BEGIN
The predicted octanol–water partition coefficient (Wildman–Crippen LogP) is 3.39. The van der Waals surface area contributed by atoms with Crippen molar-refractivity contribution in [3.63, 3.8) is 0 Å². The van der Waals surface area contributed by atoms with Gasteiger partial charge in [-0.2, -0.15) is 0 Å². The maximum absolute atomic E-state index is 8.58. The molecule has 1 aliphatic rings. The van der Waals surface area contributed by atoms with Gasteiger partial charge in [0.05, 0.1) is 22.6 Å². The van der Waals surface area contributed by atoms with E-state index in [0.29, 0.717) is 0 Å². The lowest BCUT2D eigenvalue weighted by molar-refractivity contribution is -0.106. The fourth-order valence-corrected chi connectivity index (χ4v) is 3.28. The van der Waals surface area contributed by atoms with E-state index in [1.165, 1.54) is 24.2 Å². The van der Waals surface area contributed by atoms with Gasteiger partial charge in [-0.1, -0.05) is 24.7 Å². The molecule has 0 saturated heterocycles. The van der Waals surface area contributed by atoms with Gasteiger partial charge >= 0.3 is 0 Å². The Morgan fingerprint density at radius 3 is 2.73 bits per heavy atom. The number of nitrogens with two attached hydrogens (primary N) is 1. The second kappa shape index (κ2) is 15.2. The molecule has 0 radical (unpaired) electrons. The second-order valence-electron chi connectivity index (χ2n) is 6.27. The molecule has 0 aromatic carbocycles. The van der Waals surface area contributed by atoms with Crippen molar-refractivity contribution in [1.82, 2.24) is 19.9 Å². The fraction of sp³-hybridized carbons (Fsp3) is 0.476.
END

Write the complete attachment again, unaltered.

The predicted octanol–water partition coefficient (Wildman–Crippen LogP) is 3.39. The van der Waals surface area contributed by atoms with Crippen molar-refractivity contribution in [3.63, 3.8) is 0 Å². The van der Waals surface area contributed by atoms with Gasteiger partial charge in [-0.2, -0.15) is 0 Å². The maximum absolute atomic E-state index is 8.58. The molecule has 1 aliphatic rings. The van der Waals surface area contributed by atoms with Gasteiger partial charge in [0.05, 0.1) is 22.6 Å². The van der Waals surface area contributed by atoms with E-state index in [0.29, 0.717) is 0 Å². The lowest BCUT2D eigenvalue weighted by molar-refractivity contribution is -0.106. The fourth-order valence-corrected chi connectivity index (χ4v) is 3.28. The van der Waals surface area contributed by atoms with E-state index in [1.165, 1.54) is 24.2 Å². The van der Waals surface area contributed by atoms with Gasteiger partial charge in [-0.1, -0.05) is 24.7 Å². The molecule has 0 saturated heterocycles. The van der Waals surface area contributed by atoms with Gasteiger partial charge >= 0.3 is 0 Å². The Morgan fingerprint density at radius 3 is 2.73 bits per heavy atom. The number of nitrogens with two attached hydrogens (primary N) is 1. The second kappa shape index (κ2) is 15.2. The molecule has 0 radical (unpaired) electrons. The second-order valence-electron chi connectivity index (χ2n) is 6.27. The molecule has 0 aromatic carbocycles. The van der Waals surface area contributed by atoms with Crippen molar-refractivity contribution in [1.82, 2.24) is 19.9 Å². The fraction of sp³-hybridized carbons (Fsp3) is 0.476.